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Diaphragmatic hernia

hernienzentrum Dr.Med.Enrico Pöschmann
hernienzentrum 8-Dec. 2022

Difficulty swallowing and heartburn can indicate a hiatal hernia. How this is treated is best decided by a gastrointestinal specialist and a skilled surgeon working as a team.

Symptoms of a diaphragmatic hernia

Do you suffer from acid regurgitation, shortness of breath after eating or an unclear feeling of pressure in the abdominal area? This could be caused by a hiatal hernia or diaphragmatic hernia. This is often accompanied by difficulty swallowing, which often occurs with dry foods such as bread or meat. The patient has to drink more while eating to be able to swallow the food properly. The saliva may become foamy or viscous and the food may come back up. In the worst case, there is pain in the chest area that can radiate to the back.

What exactly happens in a diaphragmatic hernia?

The diaphragm has the function of a partition between the chest and the abdominal cavity. The oesophagus transports our food into the stomach and runs vertically through the diaphragm. The opening in the diaphragm is enlarged in a hiatal hernia, so that parts of the stomach can temporarily or even permanently push through the gap towards the chest. The most serious case is the so-called upside-down stomach, in which the entire stomach moves from the abdomen to the chest.

Causes of a diaphragmatic hernia

The cause of a hiatal hernia or diaphragmatic hernia can be a chronic connective tissue weakness or weight fluctuations, especially strong weight gain. Chronic connective tissue diseases such as rheumatism, chronic coughing or pregnancy can also trigger a hiatal hernia. Diaphragmatic hernias occur more frequently in old age. However, they can also occur in young patients. It is usually a gastrointestinal specialist who makes the diagnosis during a gastroscopy. He or she can examine the hernia with a camera and assess whether the acid running back from the stomach into the oesophagus has led to a chronic change. If this is left untreated, in the very worst case it can lead to a change in the cells of the oesophagus and to cancer over many years.

Consultation with a surgeon

The exact size of the hernia cannot usually be reliably assessed by the gastrointestinal specialist, so that a computer tomography with a so-called Valsalva manoeuvre is often still required as part of a corresponding examination at the surgeon's in order to plan the further procedure. For this, the patient is X-rayed in a narrow tube and has to close the nose and mouth during the examination and press massively. This simulates the overpressure in the abdomen and allows the surgeon to see the exact extent of the hernia. Depending on the symptoms and the size of the hernia, an attempt is first made to remedy the discomfort caused by the acid receding from the stomach with medication. The acid production is blocked by medication, whereupon the irritation of the mucous membrane recedes. If this is of too little use because intolerable side effects occur or the symptoms worsen, a surgical solution must be considered.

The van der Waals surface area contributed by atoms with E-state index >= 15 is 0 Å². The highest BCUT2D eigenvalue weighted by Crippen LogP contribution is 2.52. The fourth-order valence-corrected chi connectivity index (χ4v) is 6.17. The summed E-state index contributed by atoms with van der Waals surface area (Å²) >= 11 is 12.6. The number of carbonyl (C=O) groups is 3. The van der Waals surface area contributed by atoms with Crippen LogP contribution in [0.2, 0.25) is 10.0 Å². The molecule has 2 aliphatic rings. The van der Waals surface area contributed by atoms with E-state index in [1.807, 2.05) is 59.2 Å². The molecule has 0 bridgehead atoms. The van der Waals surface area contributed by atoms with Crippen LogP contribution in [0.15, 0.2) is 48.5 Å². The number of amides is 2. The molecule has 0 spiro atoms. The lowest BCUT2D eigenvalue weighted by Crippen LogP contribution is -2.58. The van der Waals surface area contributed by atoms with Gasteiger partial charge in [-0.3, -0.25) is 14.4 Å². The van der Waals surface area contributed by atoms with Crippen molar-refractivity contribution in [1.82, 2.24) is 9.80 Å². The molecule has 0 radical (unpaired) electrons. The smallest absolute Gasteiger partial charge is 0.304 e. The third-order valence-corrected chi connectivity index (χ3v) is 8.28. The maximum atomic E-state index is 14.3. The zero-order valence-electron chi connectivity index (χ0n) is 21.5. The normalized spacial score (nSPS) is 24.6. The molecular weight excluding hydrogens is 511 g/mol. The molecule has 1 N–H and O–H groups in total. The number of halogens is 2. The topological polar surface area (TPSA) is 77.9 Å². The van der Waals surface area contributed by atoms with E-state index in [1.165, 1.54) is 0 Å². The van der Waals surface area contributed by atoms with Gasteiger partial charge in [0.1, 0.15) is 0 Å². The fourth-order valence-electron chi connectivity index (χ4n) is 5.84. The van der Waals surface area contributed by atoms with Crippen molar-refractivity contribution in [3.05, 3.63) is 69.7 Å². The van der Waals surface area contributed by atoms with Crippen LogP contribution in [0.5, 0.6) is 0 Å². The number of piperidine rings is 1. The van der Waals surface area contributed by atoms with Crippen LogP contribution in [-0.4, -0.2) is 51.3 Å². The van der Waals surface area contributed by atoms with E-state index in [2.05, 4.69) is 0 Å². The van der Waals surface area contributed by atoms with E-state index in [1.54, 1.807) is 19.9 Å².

Surgical treatment of a diaphragmatic hernia

An operation aims to close the oversized gap in the diaphragm. This is usually done minimally invasively by means of laparoscopic surgery (laparoscopy) or with the help of a surgical robot. The parts of the stomach that have slipped into the chest are moved back into the abdominal cavity and the gap in the diaphragm is closed using various techniques. It is preferable to aim for a biological closure, where the muscle loops in the diaphragm are reunited to achieve natural stability. If necessary, this situation can also be temporarily secured with a dissolvable plastic net, which does not cause any permanent problems. Sometimes it is also necessary to form a sleeve from the stomach itself, which is placed around the stomach to prevent it from receding into the chest.

Possible complications

There are different surgical methods, all of which have their advantages and disadvantages. After the operation, you can expect a slight swelling in this area and slight disturbances in eating, but these should subside quickly. In the best case, all the symptoms of discomfort from before the operation are quickly resolved. However, especially in the case of large fractures and necessary operations with a cuff technique, there are also recurrences. This means that a fracture can occur again, which may have to be operated on again. It is also possible that the constriction is too severe, so that there are permanent disturbances in the intake of food and swallowing difficulties, which also have to be corrected again by an operation. In this respect, a surgical intervention must be carefully weighed up. A good consultation with an experienced surgeon in consultation with a gastrointestinal specialist is of great importance. The advantages and disadvantages should be discussed in detail with the patient. Do you have complaints that indicate a hiatal hernia? Make an appointment for a consultation at the Hernia Centre Switzerland.

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